An Alternative to Climate Change Gradualism Is Taking Shape

An Alternative to Climate Change Gradualism Is Taking Shape
Smoke billows from the chimneys at Lethabo Power Station, a coal fired power station, in Vereeniging, South Africa, Dec. 5, 2018 (AP photo by Themba Hadebe).

Summer is the time of year when climate change dominates the public conversation, and it came earlier this year than ever before. Hurricanes are battering the Caribbean, and record heat waves—exacerbated by climate change—are scorching Europe and Western North America, with wildfires increasingly encroaching on population centers. This year, over 100,000 more acres have already burned than at the same time last year, though last year’s fire damage was record-breaking as well. Smaller, island nations are in a fight for their very survival.

In this context, global efforts to gradually reduce carbon emissions seem paltry at best. The Paris Agreement on climate change, even if it achieves its goals, aims only to limit the average global temperature rise in this century to below 2 degrees Celsius, while “pursuing efforts” to limit it to 1.5 degrees and aiming for a “leveling off” of continued global greenhouse gas emissions as soon as possible. The agreement’s achievements should not be minimized—among other things, it articulates a global consensus that climate change is human-induced and that reducing carbon emissions is necessary for human health and survival. But the agreement requires little of states other than that they report their emissions and pledge to work toward reducing them. Countries set their own reduction targets, and there are no penalties for missing them. And even the targets are all about slowing continued fossil fuel use rather than ending it. Not surprisingly, emissions continue to rise, and a new International Panel on Climate Change report leaked while in draft this week suggests the world is nearing catastrophic tipping points.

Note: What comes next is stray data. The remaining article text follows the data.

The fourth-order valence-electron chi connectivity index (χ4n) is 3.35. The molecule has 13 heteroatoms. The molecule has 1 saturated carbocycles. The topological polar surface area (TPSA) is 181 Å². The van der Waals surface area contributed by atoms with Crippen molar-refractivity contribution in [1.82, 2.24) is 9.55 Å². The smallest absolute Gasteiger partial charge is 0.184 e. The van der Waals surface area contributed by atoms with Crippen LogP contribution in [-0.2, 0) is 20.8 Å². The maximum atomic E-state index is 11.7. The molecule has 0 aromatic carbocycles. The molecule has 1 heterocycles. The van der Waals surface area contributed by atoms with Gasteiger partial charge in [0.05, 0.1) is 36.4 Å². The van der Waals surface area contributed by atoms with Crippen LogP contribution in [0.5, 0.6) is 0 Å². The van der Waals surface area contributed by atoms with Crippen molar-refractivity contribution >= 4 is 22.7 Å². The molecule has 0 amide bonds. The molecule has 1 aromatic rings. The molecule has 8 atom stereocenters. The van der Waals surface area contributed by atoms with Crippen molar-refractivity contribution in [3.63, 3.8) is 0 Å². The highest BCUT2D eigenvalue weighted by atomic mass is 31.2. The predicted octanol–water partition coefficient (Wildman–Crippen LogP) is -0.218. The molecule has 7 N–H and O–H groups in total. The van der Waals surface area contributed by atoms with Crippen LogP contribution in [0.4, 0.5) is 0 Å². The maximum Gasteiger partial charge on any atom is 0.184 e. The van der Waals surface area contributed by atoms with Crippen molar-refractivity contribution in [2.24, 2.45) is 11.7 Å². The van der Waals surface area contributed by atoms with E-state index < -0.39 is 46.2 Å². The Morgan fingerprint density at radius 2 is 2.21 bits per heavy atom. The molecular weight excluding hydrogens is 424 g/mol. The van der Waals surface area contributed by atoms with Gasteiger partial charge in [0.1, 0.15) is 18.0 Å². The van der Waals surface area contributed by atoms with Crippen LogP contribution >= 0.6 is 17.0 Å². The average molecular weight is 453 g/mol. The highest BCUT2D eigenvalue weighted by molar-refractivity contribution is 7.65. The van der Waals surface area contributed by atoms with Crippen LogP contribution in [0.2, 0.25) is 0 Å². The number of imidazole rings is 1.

A new civil society initiative has a better idea: create a new treaty process with the aim of immediately halting new drilling for oil and aggressively phasing out fossil fuels entirely. The Fossil Fuel Non-Proliferation Treaty project has been endorsed by 101 Nobel Laureates, including the Dalai Lama, and over 400 civil society organizations. Roughly 1,200 scientists have signed on to the initiative, which was launched by scientists Peter Newell and Andrew Simms with a paper published last year. Cities are also joining a campaign that has speedily begun to do what United Nations climate diplomacy has been unable to do for 30 years: galvanize political will to make society-wide sacrifices to stem global warming.

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